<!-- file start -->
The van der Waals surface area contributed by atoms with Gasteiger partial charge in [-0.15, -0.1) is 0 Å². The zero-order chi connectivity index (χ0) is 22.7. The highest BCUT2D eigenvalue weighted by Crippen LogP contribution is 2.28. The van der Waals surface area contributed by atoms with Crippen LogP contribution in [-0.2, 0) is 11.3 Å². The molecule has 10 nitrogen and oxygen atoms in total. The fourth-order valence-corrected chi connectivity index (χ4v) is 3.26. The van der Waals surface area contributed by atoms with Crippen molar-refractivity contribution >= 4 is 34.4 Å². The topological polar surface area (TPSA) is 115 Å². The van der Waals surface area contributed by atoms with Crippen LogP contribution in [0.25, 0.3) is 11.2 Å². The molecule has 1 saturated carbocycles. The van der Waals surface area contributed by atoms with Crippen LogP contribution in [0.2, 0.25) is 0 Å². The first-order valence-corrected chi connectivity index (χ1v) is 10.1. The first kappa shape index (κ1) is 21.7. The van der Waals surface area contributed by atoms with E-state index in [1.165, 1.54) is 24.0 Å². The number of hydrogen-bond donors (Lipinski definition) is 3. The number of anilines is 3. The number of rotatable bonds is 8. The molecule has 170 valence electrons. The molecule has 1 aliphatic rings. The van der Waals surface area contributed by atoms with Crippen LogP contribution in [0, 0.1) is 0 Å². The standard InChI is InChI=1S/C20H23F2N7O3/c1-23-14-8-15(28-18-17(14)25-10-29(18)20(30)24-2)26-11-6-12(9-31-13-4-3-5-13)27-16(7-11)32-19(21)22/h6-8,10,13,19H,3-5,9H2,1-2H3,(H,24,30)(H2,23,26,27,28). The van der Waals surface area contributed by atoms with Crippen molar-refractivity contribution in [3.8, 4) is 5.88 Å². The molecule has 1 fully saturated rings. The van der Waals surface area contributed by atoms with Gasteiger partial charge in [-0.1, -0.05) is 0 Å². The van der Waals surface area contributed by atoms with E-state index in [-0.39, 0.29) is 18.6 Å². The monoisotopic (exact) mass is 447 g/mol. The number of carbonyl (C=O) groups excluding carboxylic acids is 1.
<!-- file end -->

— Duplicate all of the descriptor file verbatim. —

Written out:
The van der Waals surface area contributed by atoms with Gasteiger partial charge in [-0.15, -0.1) is 0 Å². The zero-order chi connectivity index (χ0) is 22.7. The highest BCUT2D eigenvalue weighted by Crippen LogP contribution is 2.28. The van der Waals surface area contributed by atoms with Crippen LogP contribution in [-0.2, 0) is 11.3 Å². The molecule has 10 nitrogen and oxygen atoms in total. The fourth-order valence-corrected chi connectivity index (χ4v) is 3.26. The van der Waals surface area contributed by atoms with Crippen molar-refractivity contribution >= 4 is 34.4 Å². The topological polar surface area (TPSA) is 115 Å². The van der Waals surface area contributed by atoms with Crippen LogP contribution in [0.25, 0.3) is 11.2 Å². The molecule has 1 saturated carbocycles. The van der Waals surface area contributed by atoms with Crippen LogP contribution in [0.2, 0.25) is 0 Å². The first-order valence-corrected chi connectivity index (χ1v) is 10.1. The first kappa shape index (κ1) is 21.7. The van der Waals surface area contributed by atoms with E-state index in [1.165, 1.54) is 24.0 Å². The number of hydrogen-bond donors (Lipinski definition) is 3. The number of anilines is 3. The number of rotatable bonds is 8. The molecule has 170 valence electrons. The molecule has 1 aliphatic rings. The van der Waals surface area contributed by atoms with Crippen LogP contribution in [0, 0.1) is 0 Å². The standard InChI is InChI=1S/C20H23F2N7O3/c1-23-14-8-15(28-18-17(14)25-10-29(18)20(30)24-2)26-11-6-12(9-31-13-4-3-5-13)27-16(7-11)32-19(21)22/h6-8,10,13,19H,3-5,9H2,1-2H3,(H,24,30)(H2,23,26,27,28). The van der Waals surface area contributed by atoms with Crippen molar-refractivity contribution in [3.8, 4) is 5.88 Å². The molecule has 1 fully saturated rings. The van der Waals surface area contributed by atoms with Gasteiger partial charge in [-0.1, -0.05) is 0 Å². The van der Waals surface area contributed by atoms with E-state index in [-0.39, 0.29) is 18.6 Å². The monoisotopic (exact) mass is 447 g/mol. The number of carbonyl (C=O) groups excluding carboxylic acids is 1.